Ingrid Pitt, 73

Ingrid Pitt, the buxom star of many horror films from British cinema’s golden era of the genre, has died yesterday, November 23, 2010, in London, England. She was 73.

Although she started her career in the mid-1960s with roles in a handful of Spanish films and small, uncredited parts in Doctor Zhivago and A Funny Thing Happened On The Way To The Forum, it was a supporting role in the 1968 classic war film Where Eagles Dare with Richard Burton and Clint Eastwood was her first stepping stone towards stardom.

Pitt’s best known work was in done in the boom of British horror films during the late 1960s and early `70s. For the king of British horror, Hammer Films, Pitt starred in 1970’s The Vampire Lovers, based on Joseph Sheridan Le Fanu’s novella Camilla, and 1971’s Countess Dracula, which was based on legends surrounding the Countess Elizabeth Bathroy. In 1971 she also appeared in Amicus Studio’s anthology film The House That Dripped Blood. She also had a small role in 1973’s The Wicker Man, which many have called the “Citizen Kane of horror.”

She also appeared in such films as Who Dares Wins, Octopussy, Wild Geese II and Green Fingers. Pitt also made guest appearances on several television series including Ironsides and Doctor Who.

Born in Poland to a mother of Jewish descent, Pitt and her family were interred in a Nazi concentration camp in 1942, when she was five years old. She survived the ordeal and later joined the acting troupe Berliner Ensemble, where she worked under actress Helene Weigel, the widow of German playwright Bertolt Brecht. She eventually fled the political oppression of East Germany and lived for a time in America before heading to Spain and the start of her acting career.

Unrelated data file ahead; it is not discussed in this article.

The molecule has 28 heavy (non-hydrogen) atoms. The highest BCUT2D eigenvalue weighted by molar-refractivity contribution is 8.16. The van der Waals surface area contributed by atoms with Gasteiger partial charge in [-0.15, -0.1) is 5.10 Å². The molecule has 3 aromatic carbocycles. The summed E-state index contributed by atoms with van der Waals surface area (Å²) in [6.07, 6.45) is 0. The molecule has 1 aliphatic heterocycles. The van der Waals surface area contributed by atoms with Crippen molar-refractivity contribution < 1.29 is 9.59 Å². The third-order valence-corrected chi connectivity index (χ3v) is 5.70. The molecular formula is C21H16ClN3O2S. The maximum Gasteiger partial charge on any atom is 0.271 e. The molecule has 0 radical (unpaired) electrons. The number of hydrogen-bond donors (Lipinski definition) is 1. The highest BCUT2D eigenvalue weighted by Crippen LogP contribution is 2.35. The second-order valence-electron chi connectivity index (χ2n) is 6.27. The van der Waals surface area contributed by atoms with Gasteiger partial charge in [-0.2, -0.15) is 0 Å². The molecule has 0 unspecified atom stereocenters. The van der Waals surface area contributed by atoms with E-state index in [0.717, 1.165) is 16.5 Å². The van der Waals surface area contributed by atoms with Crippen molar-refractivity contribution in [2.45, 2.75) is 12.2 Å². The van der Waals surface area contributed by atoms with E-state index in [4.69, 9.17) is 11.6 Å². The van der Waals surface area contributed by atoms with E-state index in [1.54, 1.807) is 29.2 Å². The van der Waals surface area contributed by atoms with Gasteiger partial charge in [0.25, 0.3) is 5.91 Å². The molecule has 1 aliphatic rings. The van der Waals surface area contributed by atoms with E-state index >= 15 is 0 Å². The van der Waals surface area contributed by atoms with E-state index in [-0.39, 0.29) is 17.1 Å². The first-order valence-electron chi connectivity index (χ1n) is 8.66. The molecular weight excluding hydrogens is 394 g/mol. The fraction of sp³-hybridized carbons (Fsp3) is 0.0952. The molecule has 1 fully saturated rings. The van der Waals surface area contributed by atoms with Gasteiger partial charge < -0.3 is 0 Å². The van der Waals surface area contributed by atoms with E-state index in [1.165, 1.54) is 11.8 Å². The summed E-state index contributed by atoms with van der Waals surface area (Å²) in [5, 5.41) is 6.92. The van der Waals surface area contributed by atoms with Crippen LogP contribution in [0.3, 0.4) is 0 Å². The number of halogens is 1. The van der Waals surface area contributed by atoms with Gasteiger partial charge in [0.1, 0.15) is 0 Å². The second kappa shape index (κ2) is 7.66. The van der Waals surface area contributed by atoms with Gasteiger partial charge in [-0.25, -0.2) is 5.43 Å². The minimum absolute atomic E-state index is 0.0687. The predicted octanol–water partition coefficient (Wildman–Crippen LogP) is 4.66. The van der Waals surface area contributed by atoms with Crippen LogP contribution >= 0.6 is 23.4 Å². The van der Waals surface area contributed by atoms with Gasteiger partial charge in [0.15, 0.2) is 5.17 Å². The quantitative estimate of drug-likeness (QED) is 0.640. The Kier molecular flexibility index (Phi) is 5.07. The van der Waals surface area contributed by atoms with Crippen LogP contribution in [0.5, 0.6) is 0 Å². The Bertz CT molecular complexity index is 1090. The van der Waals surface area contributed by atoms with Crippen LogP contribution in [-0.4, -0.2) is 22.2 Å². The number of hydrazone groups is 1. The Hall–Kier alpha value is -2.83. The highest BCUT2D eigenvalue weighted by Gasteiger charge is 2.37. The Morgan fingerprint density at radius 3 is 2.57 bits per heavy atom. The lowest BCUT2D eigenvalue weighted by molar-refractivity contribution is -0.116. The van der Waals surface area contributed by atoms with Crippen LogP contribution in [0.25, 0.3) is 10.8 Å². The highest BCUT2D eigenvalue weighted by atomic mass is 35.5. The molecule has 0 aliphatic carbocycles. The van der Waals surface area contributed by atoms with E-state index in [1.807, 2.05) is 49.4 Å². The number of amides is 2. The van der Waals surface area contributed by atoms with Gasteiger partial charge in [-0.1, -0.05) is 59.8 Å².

Pitt told in an interviewer in 2006 that it was perhaps her experiences that helped mold her into the horror film icon she became. “I was in a concentration camp as a child and I don’t want to see horror,” Pitt stated. “I think it’s very amazing that I do horror films when I had this awful childhood. But maybe that’s why I’m good at it.”

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About Rich Drees 7221 Articles
A film fan since he first saw that Rebel Blockade Runner fleeing the massive Imperial Star Destroyer at the tender age of 8 and a veteran freelance journalist with twenty-five years experience writing about film and pop culture. He is a member of the Philadelphia Film Critics Circle.
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